Commissioners asked the City Manager to direct a request to the School Board to share their facilities after hours.  Bean suggested that the School Board will raise the issue of security.  Sturges said that the request needed careful wording to limit the scope of the request and demonstrate the City’s acknowledgment of the need for security.  Bean also requested that once again the City renew its request to remove the fence along School Board property on Atlantic Avenue; since there is no gate, the fence provides no security function.

Consensus:  Delay changes pending consultant report in early 2022

Golf Course

Lednovich said that City taxpayers will subsidize the Golf Course in the next year in the amount of $100,000.  He said that the 10 percent differential for non-city residents should be raised to 20 percent.

Kreger suggested 25 percent, which would be consistent with fees charged to non-City residents for recreation programs and utilities.

Golf Course Manager Mike Cooney expressed a willingness to to raise rates from 20-30 percent for non-City residents.

Consensus:  Adjust fees upward for non-City residents 25 percent

Planning fees

Martin asked Commissioners to carefully review a memo from Planning Director Kelly Gibson that had been sent earlier in the day.  Martin said, “Some of the fees are related to the philosophy of ‘What is the direction the City Commission wants to take with respect to certain actions, like large scale FLUM amendments?’  If you want to discourage those, then you can raise the fee.  We can set these fees based on cost recovery, FBCC philosophy, or any other condition you want to impose.”

Kreger said that in his 12 years of involvement with the Planning Advisory Board and the FBCC, there had never been a discussion on philosophy as a fee driver.  “I know the undercurrent, but we need to discuss it publicly if this is the policy we want to adopt,” he said.

Ross said that he wants the fees to cover the cost of the work City staff must perform on each application.  He questioned the methodology of arriving at some of the recommended fees.

Bean said, “I don’t think we should be using fees to control planning.  I think we should use planning to control planning.  We have a great Planning Department and multiple committees to review applications.  I don’t want to place financial burdens on people.  I appreciate the work that has been done so far and would like to see a number that shows that fees are actually covering costs.”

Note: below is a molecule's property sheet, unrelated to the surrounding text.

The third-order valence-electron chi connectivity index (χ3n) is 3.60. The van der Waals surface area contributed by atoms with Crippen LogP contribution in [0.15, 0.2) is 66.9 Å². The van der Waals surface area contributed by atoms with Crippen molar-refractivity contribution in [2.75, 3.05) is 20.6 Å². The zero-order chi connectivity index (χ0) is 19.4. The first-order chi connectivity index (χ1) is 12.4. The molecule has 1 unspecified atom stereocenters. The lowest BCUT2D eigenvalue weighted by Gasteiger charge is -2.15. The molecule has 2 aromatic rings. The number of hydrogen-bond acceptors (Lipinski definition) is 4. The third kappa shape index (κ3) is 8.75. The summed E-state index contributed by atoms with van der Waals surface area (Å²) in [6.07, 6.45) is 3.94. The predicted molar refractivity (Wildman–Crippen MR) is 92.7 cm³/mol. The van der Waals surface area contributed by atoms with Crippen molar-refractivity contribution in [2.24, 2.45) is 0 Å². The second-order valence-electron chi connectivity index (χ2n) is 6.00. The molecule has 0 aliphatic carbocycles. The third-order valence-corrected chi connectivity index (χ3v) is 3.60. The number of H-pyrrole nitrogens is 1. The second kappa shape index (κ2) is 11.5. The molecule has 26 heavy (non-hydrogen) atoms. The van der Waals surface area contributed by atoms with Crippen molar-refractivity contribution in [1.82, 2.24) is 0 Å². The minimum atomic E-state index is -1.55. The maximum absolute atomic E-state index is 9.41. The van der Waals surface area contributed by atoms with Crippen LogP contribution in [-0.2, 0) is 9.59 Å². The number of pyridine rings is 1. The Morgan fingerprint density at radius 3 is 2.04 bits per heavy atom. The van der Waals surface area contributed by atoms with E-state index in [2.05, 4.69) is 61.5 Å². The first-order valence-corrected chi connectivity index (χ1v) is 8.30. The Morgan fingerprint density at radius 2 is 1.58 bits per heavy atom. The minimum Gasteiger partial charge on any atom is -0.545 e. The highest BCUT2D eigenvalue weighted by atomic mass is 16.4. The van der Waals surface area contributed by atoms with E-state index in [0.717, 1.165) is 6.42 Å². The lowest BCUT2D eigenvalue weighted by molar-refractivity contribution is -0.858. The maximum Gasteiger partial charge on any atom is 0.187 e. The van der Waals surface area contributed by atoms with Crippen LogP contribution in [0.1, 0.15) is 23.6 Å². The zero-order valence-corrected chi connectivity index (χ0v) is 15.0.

Sturges said that his concern with Planning and Building fees is that they cover costs.  “I don’t want an approach that stunts or stops development, but I do want costs to be covered,” he said.

Consensus:  Revise fee schedule to cover costs

Short Term Rental Fines

Ross suggested a change from $1,000 per violation to $1,000 per day in violation.  Martin reported that Code Enforcement is working with a firm to identify violators that generally fall into two categories:  those who were unaware that they needed to be licensed or who forgot to renew their permit; and those that are being rented outside the beach area where short term rentals are permitted.  The report will be shared with the Tax Collector and the Property Appraiser.

Ross said that the current one-time fine for a property that rents for $3-5,000 per day is no disincentive to scofflaws.  He wants a fine to be onerous for those people who do not follow the law.

Sturges asked for statistics on how often this problem arises, whether the violators are one time or habitual, etc.  He also questioned whether accessory dwellings are being used for short term rentals (less than 30 days) around the City.  He said that he would prefer to start with a $500 fine plus $250 per day.

Martin suggested that the FBCC make distinctions between those who made a mistake and those that knowingly violate the law.

Consensus: City Manager will recommend an enforcement mechanism and a two-tiered penalty system for short term rental violations:  1) areas where they are not allowed and 2) short term rentals within approved district but unlicensed.

Illegal Sign Pick Up

Code Enforcement Office Michelle Foster said that the first offense will draw a warning.  Otherwise, when people come to pick up confiscated signs they are charged $25 per sign.  She said that with the exception of real estate signs, it is not generally possible to identify the party that placed the illegal sign.

Consensus:  No action

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Perry Anthony
Perry Anthony (@guest_62491)
1 year ago

I am glad that code enforcement has finally solved the problem of all kinds of signs placed EVERYWHERE around the city. Kudos to code enforcement.